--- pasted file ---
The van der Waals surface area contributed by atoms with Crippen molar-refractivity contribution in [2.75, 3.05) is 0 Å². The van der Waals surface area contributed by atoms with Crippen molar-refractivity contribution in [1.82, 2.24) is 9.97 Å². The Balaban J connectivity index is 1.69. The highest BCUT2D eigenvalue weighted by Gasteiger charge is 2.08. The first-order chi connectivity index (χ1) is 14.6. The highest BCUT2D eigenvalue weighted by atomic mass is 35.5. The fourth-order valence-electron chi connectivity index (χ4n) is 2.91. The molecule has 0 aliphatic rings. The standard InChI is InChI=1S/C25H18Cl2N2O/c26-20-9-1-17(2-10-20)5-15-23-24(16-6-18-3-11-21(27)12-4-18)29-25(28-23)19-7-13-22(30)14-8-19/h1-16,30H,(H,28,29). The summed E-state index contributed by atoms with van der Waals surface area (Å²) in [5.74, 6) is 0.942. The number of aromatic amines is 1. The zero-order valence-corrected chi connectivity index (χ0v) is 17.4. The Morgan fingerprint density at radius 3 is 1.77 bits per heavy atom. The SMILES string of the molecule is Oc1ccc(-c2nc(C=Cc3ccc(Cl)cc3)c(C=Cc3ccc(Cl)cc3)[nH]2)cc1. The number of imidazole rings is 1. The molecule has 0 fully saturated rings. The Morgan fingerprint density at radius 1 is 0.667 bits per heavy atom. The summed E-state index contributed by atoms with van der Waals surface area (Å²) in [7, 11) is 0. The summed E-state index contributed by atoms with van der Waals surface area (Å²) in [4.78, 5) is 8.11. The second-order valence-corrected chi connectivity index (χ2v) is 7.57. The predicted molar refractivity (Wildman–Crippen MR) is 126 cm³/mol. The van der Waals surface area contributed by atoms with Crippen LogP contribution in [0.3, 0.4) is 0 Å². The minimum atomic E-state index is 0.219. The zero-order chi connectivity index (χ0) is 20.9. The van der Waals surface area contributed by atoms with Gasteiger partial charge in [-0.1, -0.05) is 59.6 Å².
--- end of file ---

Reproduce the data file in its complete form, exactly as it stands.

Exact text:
The van der Waals surface area contributed by atoms with Crippen molar-refractivity contribution in [2.75, 3.05) is 0 Å². The van der Waals surface area contributed by atoms with Crippen molar-refractivity contribution in [1.82, 2.24) is 9.97 Å². The Balaban J connectivity index is 1.69. The highest BCUT2D eigenvalue weighted by Gasteiger charge is 2.08. The first-order chi connectivity index (χ1) is 14.6. The highest BCUT2D eigenvalue weighted by atomic mass is 35.5. The fourth-order valence-electron chi connectivity index (χ4n) is 2.91. The molecule has 0 aliphatic rings. The standard InChI is InChI=1S/C25H18Cl2N2O/c26-20-9-1-17(2-10-20)5-15-23-24(16-6-18-3-11-21(27)12-4-18)29-25(28-23)19-7-13-22(30)14-8-19/h1-16,30H,(H,28,29). The summed E-state index contributed by atoms with van der Waals surface area (Å²) in [5.74, 6) is 0.942. The number of aromatic amines is 1. The zero-order valence-corrected chi connectivity index (χ0v) is 17.4. The Morgan fingerprint density at radius 3 is 1.77 bits per heavy atom. The SMILES string of the molecule is Oc1ccc(-c2nc(C=Cc3ccc(Cl)cc3)c(C=Cc3ccc(Cl)cc3)[nH]2)cc1. The number of imidazole rings is 1. The molecule has 0 fully saturated rings. The Morgan fingerprint density at radius 1 is 0.667 bits per heavy atom. The summed E-state index contributed by atoms with van der Waals surface area (Å²) in [7, 11) is 0. The summed E-state index contributed by atoms with van der Waals surface area (Å²) in [4.78, 5) is 8.11. The second-order valence-corrected chi connectivity index (χ2v) is 7.57. The predicted molar refractivity (Wildman–Crippen MR) is 126 cm³/mol. The van der Waals surface area contributed by atoms with Crippen LogP contribution in [0.3, 0.4) is 0 Å². The minimum atomic E-state index is 0.219. The zero-order chi connectivity index (χ0) is 20.9. The van der Waals surface area contributed by atoms with Gasteiger partial charge in [-0.1, -0.05) is 59.6 Å².